In 1985, the 1st Airborne Brigade was involved in rescue operations of the downed Japan Airlines Flight 123 in the ridges of Mount Takamagahara in Gunma Prefecture after the local volunteer fire corps found some survivors,[6] marking the first time that the Brigade was seen in the public eye. Later on, they were also deployed in Yamanashi Prefecture for civil operations[5] and after the Great Hanshin-Awaji Earthquake in 1995.[6]

A Guide Unit was established on October 20, 1999 and based at Funabashi, Chiba.[2] Preparations to create a new special forces unit went underway in the Brigade in 2000.[5] In 2003, the framework of the Special Operations Group was established as an anti-guerrilla/terrorist unit embedded in the Brigade,[5] but was established and separated from the Brigade in 2004 and placed under the control of the Defense Agency via the JGSDF like most of the JSDF's special forces units.[5]

Brigade paratroopers were involved in Iraq as the Brigade rotated ground personnel as part of the Japanese government's commitment to Iraq. They were withdrawn alongside the bulk of the Japanese Iraqi Reconstruction Support Group in the middle of 2006. The brigade was added to the Central Readiness Force on March 28, 2007.[7]

On October 9, 2006, members of the Oregon National Guard had a hand in assisting soldiers of the 1st Airborne Brigade in establishing a sniper school to train the unit's first generation of highly skilled snipers during Orient Shield '07.[8]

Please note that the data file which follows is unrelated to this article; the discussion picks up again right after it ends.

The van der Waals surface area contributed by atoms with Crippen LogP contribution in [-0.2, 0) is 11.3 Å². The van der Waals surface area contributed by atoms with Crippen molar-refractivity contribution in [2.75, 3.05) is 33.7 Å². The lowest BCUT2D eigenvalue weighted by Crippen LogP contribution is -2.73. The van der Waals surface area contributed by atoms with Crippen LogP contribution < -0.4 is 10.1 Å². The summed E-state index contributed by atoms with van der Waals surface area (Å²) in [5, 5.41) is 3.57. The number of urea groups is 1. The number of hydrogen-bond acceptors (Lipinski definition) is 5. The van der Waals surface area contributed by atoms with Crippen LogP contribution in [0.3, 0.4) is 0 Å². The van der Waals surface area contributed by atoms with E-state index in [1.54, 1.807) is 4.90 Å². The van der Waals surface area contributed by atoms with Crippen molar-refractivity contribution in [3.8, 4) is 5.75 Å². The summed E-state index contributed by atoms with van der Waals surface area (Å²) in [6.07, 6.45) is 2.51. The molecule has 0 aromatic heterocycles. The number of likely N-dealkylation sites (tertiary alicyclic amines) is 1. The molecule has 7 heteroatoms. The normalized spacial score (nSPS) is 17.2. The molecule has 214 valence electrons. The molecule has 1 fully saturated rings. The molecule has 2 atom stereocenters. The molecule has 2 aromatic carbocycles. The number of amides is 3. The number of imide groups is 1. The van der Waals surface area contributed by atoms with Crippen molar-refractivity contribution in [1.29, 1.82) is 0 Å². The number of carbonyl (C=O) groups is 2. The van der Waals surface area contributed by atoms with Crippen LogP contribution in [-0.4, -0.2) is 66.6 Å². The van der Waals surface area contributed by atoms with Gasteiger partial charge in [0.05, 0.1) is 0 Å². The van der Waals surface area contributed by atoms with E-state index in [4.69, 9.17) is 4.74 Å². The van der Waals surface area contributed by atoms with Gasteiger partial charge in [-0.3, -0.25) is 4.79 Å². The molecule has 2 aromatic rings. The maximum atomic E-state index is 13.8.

Controversy[edit]

Firearms Handling[edit]

In 1994, Colonel Yasunobu Hideshima was arrested by JGSDF military police officers for violating both the Self-Defense Forces Law and the Firearm and Sword Control Law when he allowed three of his friends to use JGSDF firearms without prior authorization.[9] Lieutenant Colonels Yoshiharu Amano and Michihiko Suzuki were suspended for 20 days for neglect of duty.[10]

Iraq War[edit]

Another scandal emerged from within the unit when a 38-year old 1st Airborne Brigade paratrooper was arrested in Inzai, Chiba Prefecture for shoplifting. He admitted to officers that he did it to demonstrate that he was serious in his effort to avoid deployment to Iraq.[11] When JGSDF officials heard about this, they told press officials that they require the consent of the troopers and their relatives. Otherwise, they would not be deployed. The Iraq deployment had caused a national debate in Japan, and a new public consensus was necessary for the military to develop a modern role and structure.[11]